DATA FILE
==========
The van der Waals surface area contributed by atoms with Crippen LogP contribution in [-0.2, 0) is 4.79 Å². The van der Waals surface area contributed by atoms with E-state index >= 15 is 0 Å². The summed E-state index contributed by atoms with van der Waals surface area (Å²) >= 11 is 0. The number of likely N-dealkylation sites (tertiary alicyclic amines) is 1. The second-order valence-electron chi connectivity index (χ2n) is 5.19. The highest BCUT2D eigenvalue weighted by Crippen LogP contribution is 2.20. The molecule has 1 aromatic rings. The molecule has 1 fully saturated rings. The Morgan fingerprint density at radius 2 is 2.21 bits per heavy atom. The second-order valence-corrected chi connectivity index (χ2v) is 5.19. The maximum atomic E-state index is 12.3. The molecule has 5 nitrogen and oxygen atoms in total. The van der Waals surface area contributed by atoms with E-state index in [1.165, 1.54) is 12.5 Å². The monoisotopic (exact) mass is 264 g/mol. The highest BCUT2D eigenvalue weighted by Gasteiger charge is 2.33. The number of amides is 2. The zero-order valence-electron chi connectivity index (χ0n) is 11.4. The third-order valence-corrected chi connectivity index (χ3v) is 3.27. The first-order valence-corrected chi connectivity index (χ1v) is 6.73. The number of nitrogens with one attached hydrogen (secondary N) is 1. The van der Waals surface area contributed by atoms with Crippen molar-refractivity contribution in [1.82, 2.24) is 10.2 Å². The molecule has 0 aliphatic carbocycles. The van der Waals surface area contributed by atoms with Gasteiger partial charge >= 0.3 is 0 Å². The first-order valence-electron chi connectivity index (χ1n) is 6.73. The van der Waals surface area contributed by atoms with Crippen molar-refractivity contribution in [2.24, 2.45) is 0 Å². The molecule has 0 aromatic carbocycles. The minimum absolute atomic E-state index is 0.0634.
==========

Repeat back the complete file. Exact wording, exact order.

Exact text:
The van der Waals surface area contributed by atoms with Crippen LogP contribution in [-0.2, 0) is 4.79 Å². The van der Waals surface area contributed by atoms with E-state index >= 15 is 0 Å². The summed E-state index contributed by atoms with van der Waals surface area (Å²) >= 11 is 0. The number of likely N-dealkylation sites (tertiary alicyclic amines) is 1. The second-order valence-electron chi connectivity index (χ2n) is 5.19. The highest BCUT2D eigenvalue weighted by Crippen LogP contribution is 2.20. The molecule has 1 aromatic rings. The molecule has 1 fully saturated rings. The Morgan fingerprint density at radius 2 is 2.21 bits per heavy atom. The second-order valence-corrected chi connectivity index (χ2v) is 5.19. The maximum atomic E-state index is 12.3. The molecule has 5 nitrogen and oxygen atoms in total. The van der Waals surface area contributed by atoms with E-state index in [1.165, 1.54) is 12.5 Å². The monoisotopic (exact) mass is 264 g/mol. The highest BCUT2D eigenvalue weighted by Gasteiger charge is 2.33. The number of amides is 2. The zero-order valence-electron chi connectivity index (χ0n) is 11.4. The third-order valence-corrected chi connectivity index (χ3v) is 3.27. The first-order valence-corrected chi connectivity index (χ1v) is 6.73. The number of nitrogens with one attached hydrogen (secondary N) is 1. The van der Waals surface area contributed by atoms with Crippen molar-refractivity contribution in [1.82, 2.24) is 10.2 Å². The molecule has 0 aliphatic carbocycles. The van der Waals surface area contributed by atoms with Gasteiger partial charge >= 0.3 is 0 Å². The first-order valence-electron chi connectivity index (χ1n) is 6.73. The van der Waals surface area contributed by atoms with Crippen molar-refractivity contribution in [2.24, 2.45) is 0 Å². The molecule has 0 aromatic carbocycles. The minimum absolute atomic E-state index is 0.0634.